Natural Resources, School of


Date of this Version



2004 American Meteorological Society


1 March 2004 Parker and Johnson 545-657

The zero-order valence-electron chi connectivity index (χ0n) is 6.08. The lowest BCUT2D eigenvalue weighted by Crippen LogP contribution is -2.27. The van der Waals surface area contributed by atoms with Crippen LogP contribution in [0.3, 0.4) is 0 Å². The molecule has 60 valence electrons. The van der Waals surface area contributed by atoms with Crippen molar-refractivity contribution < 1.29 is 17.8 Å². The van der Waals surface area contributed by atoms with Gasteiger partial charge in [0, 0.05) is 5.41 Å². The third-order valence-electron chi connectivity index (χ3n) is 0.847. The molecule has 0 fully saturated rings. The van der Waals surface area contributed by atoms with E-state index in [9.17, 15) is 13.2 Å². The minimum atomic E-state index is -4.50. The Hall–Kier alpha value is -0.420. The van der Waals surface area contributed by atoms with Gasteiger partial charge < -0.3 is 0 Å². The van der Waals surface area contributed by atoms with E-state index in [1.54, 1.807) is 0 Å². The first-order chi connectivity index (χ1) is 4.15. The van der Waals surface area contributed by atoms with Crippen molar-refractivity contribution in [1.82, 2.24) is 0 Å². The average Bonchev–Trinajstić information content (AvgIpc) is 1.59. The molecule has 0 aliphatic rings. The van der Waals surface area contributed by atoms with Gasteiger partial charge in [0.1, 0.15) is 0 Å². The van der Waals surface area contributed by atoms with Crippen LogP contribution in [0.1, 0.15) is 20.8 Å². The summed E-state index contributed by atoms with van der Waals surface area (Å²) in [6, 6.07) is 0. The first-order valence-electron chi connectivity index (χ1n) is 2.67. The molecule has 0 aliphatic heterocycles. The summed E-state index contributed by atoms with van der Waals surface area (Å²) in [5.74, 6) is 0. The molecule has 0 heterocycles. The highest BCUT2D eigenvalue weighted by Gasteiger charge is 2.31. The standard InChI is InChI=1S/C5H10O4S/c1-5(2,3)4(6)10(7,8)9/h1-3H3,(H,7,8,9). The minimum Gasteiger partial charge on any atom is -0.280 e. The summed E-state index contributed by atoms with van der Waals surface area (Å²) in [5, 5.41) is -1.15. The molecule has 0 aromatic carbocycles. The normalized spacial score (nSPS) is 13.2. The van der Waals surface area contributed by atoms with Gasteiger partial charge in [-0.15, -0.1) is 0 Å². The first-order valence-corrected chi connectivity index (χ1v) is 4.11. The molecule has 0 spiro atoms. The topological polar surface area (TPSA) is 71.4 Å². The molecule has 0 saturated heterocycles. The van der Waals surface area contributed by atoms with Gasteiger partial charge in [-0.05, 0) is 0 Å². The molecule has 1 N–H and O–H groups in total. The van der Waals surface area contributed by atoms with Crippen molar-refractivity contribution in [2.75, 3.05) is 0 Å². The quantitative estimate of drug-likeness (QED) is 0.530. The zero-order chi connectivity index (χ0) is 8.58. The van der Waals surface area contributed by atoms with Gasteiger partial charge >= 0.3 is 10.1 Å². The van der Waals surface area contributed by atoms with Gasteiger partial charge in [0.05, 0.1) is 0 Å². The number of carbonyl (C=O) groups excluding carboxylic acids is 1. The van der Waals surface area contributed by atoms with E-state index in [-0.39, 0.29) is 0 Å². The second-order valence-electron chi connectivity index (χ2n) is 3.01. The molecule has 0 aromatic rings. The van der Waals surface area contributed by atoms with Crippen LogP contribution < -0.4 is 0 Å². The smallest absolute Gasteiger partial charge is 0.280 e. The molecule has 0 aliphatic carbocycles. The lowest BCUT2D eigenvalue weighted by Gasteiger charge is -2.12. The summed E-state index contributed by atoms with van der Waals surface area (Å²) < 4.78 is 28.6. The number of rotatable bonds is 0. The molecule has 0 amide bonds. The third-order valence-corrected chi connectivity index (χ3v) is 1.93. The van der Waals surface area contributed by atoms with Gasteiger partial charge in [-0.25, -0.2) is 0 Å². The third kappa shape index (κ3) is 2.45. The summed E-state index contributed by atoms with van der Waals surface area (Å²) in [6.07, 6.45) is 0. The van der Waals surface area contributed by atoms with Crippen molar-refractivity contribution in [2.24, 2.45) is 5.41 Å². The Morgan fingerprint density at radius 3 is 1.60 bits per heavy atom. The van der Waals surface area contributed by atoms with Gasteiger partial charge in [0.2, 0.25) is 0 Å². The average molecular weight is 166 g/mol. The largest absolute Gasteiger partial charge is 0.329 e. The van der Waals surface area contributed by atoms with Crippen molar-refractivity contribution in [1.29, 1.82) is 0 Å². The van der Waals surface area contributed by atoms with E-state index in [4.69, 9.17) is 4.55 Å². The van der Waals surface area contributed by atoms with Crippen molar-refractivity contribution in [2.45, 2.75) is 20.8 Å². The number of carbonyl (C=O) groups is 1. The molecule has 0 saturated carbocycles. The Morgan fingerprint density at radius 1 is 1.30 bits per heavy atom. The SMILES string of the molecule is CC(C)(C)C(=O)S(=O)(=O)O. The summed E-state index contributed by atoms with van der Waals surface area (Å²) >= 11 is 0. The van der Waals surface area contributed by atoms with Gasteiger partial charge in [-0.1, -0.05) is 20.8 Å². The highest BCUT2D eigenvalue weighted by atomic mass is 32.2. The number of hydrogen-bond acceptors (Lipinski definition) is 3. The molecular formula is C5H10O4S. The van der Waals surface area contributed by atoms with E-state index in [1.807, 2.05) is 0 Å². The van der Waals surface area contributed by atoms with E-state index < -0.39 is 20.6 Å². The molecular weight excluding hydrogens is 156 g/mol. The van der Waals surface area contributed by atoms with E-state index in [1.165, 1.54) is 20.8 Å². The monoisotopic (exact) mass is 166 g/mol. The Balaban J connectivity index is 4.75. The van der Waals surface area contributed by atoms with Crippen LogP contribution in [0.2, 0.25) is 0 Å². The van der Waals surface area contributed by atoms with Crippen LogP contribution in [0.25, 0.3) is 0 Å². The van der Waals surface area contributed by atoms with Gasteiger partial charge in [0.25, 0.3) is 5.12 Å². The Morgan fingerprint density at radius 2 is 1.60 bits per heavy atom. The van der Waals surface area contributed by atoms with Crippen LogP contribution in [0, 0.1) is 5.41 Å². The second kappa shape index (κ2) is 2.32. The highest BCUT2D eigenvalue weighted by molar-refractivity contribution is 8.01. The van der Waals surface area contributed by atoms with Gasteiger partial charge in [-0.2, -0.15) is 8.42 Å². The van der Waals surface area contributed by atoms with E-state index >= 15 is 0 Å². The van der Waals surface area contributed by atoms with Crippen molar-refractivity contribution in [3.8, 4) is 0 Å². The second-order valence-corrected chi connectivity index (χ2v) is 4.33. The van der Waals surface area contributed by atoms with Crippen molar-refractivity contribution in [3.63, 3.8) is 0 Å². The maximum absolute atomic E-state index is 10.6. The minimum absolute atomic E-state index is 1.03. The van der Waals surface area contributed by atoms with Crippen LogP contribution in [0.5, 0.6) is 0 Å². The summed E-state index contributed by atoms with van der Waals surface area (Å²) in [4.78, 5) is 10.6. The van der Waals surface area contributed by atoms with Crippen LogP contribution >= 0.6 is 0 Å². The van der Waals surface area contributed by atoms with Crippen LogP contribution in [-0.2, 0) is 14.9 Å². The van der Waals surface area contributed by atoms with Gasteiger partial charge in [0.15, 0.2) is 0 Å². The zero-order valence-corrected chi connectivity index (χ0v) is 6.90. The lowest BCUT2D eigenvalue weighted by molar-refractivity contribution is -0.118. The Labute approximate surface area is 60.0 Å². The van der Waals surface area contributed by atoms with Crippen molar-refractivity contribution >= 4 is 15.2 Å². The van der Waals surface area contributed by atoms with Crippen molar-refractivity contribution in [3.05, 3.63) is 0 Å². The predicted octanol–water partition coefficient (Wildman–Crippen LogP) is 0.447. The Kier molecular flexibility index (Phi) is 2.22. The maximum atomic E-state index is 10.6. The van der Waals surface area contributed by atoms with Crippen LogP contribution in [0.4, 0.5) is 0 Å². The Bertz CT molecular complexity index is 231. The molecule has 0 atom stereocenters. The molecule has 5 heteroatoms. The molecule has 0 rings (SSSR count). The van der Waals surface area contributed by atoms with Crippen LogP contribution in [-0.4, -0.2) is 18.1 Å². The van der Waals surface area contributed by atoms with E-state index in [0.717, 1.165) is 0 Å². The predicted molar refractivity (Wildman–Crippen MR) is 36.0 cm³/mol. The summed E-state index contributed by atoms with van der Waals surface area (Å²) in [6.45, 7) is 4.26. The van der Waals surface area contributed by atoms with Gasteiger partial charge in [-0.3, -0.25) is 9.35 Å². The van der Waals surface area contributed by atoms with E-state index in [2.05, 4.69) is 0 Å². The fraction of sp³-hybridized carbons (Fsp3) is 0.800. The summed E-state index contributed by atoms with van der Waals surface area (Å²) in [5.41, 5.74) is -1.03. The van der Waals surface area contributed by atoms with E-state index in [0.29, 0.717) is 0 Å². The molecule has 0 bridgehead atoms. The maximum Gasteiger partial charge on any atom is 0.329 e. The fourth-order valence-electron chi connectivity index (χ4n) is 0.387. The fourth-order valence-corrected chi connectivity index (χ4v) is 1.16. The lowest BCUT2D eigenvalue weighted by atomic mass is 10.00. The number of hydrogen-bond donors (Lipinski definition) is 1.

Recently, three distinct archetypes for midlatitude linear mesoscale convective systems (MCSs) have been identified. This article focuses on the fundamentals of two of these archetypes: convective lines with trailing stratiform (TS) precipitation and convective lines with leading stratiform (LS) precipitation. Both the TS and LS modes typically exhibit quasi-2D reflectivity patterns and quasi-2D environmental storm-relative wind fields. Ongoing work has revealed that there are three common flow structures for these quasi-2D MCSs: front-fed TS systems (which are sustained by front-to-rear storm-relative inflow), as well as front-fed LS and rear-fed LS systems (which are sustained by rear-to-front storm-relative inflow). This paper summarizes the observed structures of the front-fed TS, front-fed LS, and rear-fed LS modes, and then outlines an idealized numerical experiment in which these modes were simulated. The authors analyze the basic simulated kinematic and microphysical structures and provide a framework in which to analyze the dynamics of the modeled systems. To a large degree, the organizational modes of developing quasi-2D MCSs may be anticipated by considering the magnitudes and preferred directions of the horizontal pressure gradient accelerations associated with a surface cold pool [whose strength is largely related to the environmental humidity and convective available potential energy (CAPE)] and an updraft in the mean environmental wind shear profile. In this regard, the lower-tropospheric shear is of prime importance, although the middle- and upper-tropospheric shear provide for additional, nontrivial accelerations.